My colleague Scott Wallsten, PFF’s Director of Communications Policy Studies, filed comments at the FCC this week regarding the proposed merger of satellite radio providers XM and Sirius. Scott points out what many of the merger critics have failed to appreciate:
[C]ompanies like these are platforms in two-sided markets that must find ways to attract subscribers and content. Both subscribers and content providers can choose among a variety of platforms. Moreover, the platforms themselves are dynamic in that they could potentially carry any digital information, not just the particular services they currently offer. In short, a merger analysis of competing platforms that considers only a single component in this complex market is likely to reach an incorrect conclusion. In the case of the XM-Sirius merger, officials should consider not only subscribers, but also content providers, competing platforms, platforms that are potential competitors, and services the platforms in question may provide in the future that they do not today.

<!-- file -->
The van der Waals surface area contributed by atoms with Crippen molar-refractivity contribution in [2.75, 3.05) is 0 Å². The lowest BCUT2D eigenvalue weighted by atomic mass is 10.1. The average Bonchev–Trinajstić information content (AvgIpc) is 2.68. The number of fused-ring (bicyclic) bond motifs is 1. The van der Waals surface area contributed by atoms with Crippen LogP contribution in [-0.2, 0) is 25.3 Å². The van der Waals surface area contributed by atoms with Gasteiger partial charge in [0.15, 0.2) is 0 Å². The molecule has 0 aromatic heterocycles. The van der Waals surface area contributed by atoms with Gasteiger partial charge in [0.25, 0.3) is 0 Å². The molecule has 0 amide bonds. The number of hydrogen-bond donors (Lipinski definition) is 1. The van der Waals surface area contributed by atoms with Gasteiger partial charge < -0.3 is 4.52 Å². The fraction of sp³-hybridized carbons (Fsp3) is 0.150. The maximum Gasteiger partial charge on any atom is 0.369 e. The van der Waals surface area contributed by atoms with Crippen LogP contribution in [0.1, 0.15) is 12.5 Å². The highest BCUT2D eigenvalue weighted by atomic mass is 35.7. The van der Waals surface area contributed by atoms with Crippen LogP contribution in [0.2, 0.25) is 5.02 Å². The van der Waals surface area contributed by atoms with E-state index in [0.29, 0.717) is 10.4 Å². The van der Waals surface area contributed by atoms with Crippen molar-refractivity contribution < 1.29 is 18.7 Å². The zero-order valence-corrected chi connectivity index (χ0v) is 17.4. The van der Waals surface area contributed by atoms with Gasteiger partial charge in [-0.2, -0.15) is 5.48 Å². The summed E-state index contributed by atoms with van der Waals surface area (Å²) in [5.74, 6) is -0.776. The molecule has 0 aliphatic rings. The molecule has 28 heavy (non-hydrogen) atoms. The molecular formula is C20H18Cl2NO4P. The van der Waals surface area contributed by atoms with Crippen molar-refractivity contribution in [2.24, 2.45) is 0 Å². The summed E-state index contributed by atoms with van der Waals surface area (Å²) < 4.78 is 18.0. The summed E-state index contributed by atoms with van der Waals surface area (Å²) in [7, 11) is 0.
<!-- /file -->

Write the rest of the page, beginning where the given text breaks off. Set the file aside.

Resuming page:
This seems like the most obvious thing in the world to me, and yet I have been shocked to see how many people are opposing this merger using the narrow-minded logic that XM and Sirius operate in a solitary market, free of external pressures and threats. It’s absolute lunacy to me. Frankly, as I argued in this lengthy essay I penned on the topic the night the merger was announced, I just don’t see how both these firms can survive in the long run unless they merge. The competitive pressures are just far too intense with all the competition for our ears these days.
Anyway, read Scott’s filing for an even better analysis.